“One of the great things about the faculty is their openness to new ideas.”
Professional volleyball official and former high school educator Dr. Ed Garrett of Tucson, AZ has used his University of the Rockies degree to help secure a position as Assistant Professor of Sports Administration at Belhaven University, where he also provides the athletic department with sports psychology needs. Ed holds a Bachelor of Arts in Physical Education, two Master of Arts degrees – one in Curriculum & Instruction and one in Education – and his Doctor of Psychology, Sport and Performance Psychology specialization, which he earned at the age of 42 from University of the Rockies. We last spoke to him while he was still enrolled.
"Sports are a great passion of mine and part of my livelihood. Having coached and taught for twenty-three years, achieving my doctorate was a natural step. Plus, I had an interest in studying athletes and coaches in greater detail."
Ed came to University of the Rockies' online program because the nearest university with a sports and performance psychology specialization was 1,000 miles away. With a family of six and a full-time job, traveling was simply not an option. "I had heard some great things about University of the Rockies, and after further research I found the University to be strong academically and fully accredited."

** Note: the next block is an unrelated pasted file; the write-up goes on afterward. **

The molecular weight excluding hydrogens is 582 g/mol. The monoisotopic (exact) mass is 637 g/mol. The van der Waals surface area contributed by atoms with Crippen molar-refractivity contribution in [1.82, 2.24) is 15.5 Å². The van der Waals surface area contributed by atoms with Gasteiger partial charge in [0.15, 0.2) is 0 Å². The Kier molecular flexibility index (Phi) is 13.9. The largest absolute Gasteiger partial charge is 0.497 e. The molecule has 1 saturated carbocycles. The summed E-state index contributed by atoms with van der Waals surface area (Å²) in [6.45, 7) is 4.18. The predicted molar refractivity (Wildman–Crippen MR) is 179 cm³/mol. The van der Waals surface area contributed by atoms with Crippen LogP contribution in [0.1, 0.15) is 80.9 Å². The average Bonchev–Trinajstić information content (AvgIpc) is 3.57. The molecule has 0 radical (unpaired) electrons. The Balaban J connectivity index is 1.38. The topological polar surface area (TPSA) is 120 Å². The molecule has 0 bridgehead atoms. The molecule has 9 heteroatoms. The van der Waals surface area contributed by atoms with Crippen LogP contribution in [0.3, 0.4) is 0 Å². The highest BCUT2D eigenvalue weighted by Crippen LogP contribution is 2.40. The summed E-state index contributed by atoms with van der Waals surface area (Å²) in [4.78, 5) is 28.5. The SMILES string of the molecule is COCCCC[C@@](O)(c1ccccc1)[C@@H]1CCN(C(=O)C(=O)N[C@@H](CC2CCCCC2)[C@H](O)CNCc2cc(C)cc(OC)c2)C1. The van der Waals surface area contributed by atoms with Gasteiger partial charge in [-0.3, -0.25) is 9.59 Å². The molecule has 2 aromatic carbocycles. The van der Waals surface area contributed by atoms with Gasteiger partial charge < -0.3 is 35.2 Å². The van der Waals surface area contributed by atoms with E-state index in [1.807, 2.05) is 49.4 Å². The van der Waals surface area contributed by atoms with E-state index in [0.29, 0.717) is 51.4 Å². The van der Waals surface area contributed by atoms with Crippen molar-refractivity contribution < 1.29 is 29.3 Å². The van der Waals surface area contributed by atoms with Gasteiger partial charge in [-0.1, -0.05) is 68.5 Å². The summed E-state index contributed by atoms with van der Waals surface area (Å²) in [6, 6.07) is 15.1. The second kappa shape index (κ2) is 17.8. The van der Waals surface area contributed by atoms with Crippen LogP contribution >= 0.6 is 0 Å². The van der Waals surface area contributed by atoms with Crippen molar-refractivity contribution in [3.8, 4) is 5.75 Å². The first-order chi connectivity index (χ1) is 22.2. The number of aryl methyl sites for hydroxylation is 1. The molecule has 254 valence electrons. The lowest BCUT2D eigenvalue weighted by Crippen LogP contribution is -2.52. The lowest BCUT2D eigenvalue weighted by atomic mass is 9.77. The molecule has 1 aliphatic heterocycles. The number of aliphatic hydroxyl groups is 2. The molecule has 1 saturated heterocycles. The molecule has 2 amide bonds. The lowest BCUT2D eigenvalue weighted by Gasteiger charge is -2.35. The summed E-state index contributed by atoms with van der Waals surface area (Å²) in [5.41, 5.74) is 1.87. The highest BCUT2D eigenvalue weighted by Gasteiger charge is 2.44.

Despite his research, Ed admitted that he was cautious, and almost skeptical, of the online environment. "I have three degrees, all ground-based, so when I started an online program I was uncertain of its authenticity. After my first course, I felt at home, and I saw that I had my work cut out for me. I quickly found the program to be more demanding than my ground-based programs, which was positive because it legitimized my experience and caused me to seek more from my degree.”
While a student, Ed explored the idea of incorporating his passion for athletics into a unique approach to family therapy. "I want to develop the Family System Theory into a concept that approaches families like they are small teams. By applying my sports knowledge to family systems I am able to help strengthen the core of a family through athletic terminology and practices. The concept is radical, but the University is encouraging me to pursue it. One of the great things about the faculty is their openness to new ideas. They're very supportive, and are helping me expand on my concepts."
In support of this goal, Ed worked on a two-prong research project while at University of the Rockies: "I am studying the effects of divorce on athletes and looking at how parental discipline at home can have an impact on an athlete's expectations." He was also co-authoring a book, “Leadership: Helping Others to Serve.”
Somehow, Ed also had time to start a private sports psychology counseling practice called Third String, LLC, but has taken a hiatus from that while getting acclimated to his new teaching position. We look forward to following Ed’s additional successes as a University of the Rockies alumnus!